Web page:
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The legacy of President Hassan Rouhani

US Rep. Ilhan Omar (D-MN) (L) talks with Speaker of the House Nancy Pelosi (D-CA) during a rally with fellow Democrats before voting on H.R. 1, or the People Act, on the East Steps of the US Capitol on March 08, 2019 in Washington, DC. (AFP photo)
A handout picture provided by the Iranian presidency on September 26, 2020, shows President Hassan Rouhani during his meeting with Iraqi Foreign Minister Fouad Hussein (unseen) in the capital Tehran.

The United States of America has resorted to what amounts economic and medical terrorism since 2018 when it unilaterally withdrew from the Iran Nuclear Deal. As part of the “maximum pressure campaign” against Iran, even food and essential medicine has been included in the new restrictions.

President Hassan Rouhani, with less than a year left of his second term in office; holds firmly to the view that the blame for Iran’s flailing economy can be ascribed to the “sweeping” US sanction.

With all the sanctions and so little time till 2021 what avenues are open to Iran and how can it overcome the tremendous hurdles it is faced with?

Is the economic downturn Iran is going through just a result of the sanctions or mismanagement?

I believe that the main problem is lack of competent management because nothing serious has been done in economic terms.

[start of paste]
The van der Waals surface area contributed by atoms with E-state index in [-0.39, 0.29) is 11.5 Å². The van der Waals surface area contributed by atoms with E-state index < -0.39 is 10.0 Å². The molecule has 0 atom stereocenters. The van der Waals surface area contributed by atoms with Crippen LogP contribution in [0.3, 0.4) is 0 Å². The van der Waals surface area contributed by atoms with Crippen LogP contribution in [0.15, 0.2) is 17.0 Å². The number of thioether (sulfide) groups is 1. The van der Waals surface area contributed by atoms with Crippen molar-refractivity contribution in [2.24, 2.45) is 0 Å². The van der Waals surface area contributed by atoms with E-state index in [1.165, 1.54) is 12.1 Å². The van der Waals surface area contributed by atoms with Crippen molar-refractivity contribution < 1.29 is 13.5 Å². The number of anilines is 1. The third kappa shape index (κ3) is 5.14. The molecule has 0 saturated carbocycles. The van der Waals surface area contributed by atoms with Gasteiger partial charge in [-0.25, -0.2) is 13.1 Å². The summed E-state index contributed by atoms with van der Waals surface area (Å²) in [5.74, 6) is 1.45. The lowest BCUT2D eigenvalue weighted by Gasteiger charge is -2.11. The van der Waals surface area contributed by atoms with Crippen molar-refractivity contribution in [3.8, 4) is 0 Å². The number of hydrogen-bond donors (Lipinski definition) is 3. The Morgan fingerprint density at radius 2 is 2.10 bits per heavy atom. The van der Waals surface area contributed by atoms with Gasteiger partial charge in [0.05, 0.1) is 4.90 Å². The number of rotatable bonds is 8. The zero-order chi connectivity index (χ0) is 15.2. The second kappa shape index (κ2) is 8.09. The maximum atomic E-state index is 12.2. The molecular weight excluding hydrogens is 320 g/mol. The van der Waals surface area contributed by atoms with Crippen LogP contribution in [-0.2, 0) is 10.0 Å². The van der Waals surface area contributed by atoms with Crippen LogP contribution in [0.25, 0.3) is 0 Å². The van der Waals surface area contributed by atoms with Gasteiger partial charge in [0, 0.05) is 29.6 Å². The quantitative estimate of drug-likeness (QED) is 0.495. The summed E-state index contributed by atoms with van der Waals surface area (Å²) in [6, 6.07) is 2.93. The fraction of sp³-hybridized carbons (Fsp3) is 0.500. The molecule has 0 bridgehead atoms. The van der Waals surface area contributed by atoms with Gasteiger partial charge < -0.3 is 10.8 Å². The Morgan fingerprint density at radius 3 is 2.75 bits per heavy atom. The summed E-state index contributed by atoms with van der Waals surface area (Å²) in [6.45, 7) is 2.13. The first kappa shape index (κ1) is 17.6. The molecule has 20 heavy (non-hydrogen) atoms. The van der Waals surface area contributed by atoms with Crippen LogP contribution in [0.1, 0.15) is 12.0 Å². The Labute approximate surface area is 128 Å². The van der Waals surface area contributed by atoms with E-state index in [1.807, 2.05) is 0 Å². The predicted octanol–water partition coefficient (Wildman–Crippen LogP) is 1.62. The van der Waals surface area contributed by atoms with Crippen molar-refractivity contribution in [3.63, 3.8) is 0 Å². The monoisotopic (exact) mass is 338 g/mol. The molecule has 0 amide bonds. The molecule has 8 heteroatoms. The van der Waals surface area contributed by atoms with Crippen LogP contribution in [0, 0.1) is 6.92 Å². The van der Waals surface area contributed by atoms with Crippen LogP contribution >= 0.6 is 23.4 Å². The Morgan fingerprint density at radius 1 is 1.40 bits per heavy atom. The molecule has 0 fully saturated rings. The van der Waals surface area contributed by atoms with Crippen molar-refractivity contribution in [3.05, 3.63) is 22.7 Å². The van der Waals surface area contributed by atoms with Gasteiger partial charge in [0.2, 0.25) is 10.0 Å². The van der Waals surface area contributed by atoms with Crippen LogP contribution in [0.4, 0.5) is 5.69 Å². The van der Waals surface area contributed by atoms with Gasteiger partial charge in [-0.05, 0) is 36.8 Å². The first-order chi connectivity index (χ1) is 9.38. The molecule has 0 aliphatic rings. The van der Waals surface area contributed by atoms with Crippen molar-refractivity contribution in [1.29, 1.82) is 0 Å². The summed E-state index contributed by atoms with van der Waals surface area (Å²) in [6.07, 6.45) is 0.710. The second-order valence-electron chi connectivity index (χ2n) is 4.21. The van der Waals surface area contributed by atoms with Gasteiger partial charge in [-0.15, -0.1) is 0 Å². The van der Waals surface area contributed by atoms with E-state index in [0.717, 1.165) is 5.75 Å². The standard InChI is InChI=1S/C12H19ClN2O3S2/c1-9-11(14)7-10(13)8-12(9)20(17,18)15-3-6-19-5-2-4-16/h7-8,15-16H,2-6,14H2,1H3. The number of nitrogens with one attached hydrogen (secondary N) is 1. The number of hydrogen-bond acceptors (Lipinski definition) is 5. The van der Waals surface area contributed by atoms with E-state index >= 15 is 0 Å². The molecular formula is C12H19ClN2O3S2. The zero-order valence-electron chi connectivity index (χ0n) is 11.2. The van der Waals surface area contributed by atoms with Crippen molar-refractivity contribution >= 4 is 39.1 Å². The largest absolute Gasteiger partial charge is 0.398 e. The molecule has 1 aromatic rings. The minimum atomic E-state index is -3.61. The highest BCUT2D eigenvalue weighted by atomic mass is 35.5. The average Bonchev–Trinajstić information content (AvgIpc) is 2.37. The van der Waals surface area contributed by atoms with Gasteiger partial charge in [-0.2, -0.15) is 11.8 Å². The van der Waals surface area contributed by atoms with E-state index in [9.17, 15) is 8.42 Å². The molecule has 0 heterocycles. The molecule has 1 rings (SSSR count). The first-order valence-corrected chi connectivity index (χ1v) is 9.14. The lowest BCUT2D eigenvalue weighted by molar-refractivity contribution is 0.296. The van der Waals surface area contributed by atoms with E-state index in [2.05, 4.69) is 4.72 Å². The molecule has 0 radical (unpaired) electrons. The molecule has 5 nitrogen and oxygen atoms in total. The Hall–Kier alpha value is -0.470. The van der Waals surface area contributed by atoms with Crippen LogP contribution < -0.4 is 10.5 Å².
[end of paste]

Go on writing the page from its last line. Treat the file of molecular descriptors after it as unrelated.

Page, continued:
We had no planning for conditions of sanctions, the present circumstances where the US has quit the JCPOA. The weakness of our economy is that we have made temporary decisions instead of planning for a long-term perspective. Therefore I attribute the current economic problems to the administration’s lack of planning and I think sanctions come next by far.

H. Mostakhdemin Hosseini, Frmr Deputy Minister of Economic Affairs

Economic plans and implementations of past seven years

The current system has inherent weaknesses evident in the fact that, despite a huge budget, there has been no improvement in national production or employment, not to mention our economic culture.

We mean the most important problems of Iran’s economy are [not] external ones but internal ones. We may say that the internal obstacles against Iran’s economy are 4 times stronger than external problems.

Iran economic standing